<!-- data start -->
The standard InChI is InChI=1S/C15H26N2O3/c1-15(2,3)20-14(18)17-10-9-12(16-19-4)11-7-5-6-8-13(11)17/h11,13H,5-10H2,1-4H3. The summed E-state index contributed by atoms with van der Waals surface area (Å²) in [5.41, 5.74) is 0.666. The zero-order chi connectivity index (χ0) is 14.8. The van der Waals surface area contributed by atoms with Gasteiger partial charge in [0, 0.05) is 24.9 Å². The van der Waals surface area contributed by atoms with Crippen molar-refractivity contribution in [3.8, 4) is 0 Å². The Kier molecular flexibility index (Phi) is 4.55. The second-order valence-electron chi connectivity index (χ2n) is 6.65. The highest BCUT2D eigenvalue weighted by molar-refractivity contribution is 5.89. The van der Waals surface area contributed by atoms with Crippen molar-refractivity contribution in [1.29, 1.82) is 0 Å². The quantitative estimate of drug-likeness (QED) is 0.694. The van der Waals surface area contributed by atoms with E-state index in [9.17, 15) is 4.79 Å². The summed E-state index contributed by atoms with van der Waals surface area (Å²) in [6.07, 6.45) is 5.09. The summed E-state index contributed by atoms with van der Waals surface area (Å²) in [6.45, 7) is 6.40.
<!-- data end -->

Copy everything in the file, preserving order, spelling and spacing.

The standard InChI is InChI=1S/C15H26N2O3/c1-15(2,3)20-14(18)17-10-9-12(16-19-4)11-7-5-6-8-13(11)17/h11,13H,5-10H2,1-4H3. The summed E-state index contributed by atoms with van der Waals surface area (Å²) in [5.41, 5.74) is 0.666. The zero-order chi connectivity index (χ0) is 14.8. The van der Waals surface area contributed by atoms with Gasteiger partial charge in [0, 0.05) is 24.9 Å². The van der Waals surface area contributed by atoms with Crippen molar-refractivity contribution in [3.8, 4) is 0 Å². The Kier molecular flexibility index (Phi) is 4.55. The second-order valence-electron chi connectivity index (χ2n) is 6.65. The highest BCUT2D eigenvalue weighted by molar-refractivity contribution is 5.89. The van der Waals surface area contributed by atoms with Crippen molar-refractivity contribution in [1.29, 1.82) is 0 Å². The quantitative estimate of drug-likeness (QED) is 0.694. The van der Waals surface area contributed by atoms with E-state index in [9.17, 15) is 4.79 Å². The summed E-state index contributed by atoms with van der Waals surface area (Å²) in [6.07, 6.45) is 5.09. The summed E-state index contributed by atoms with van der Waals surface area (Å²) in [6.45, 7) is 6.40.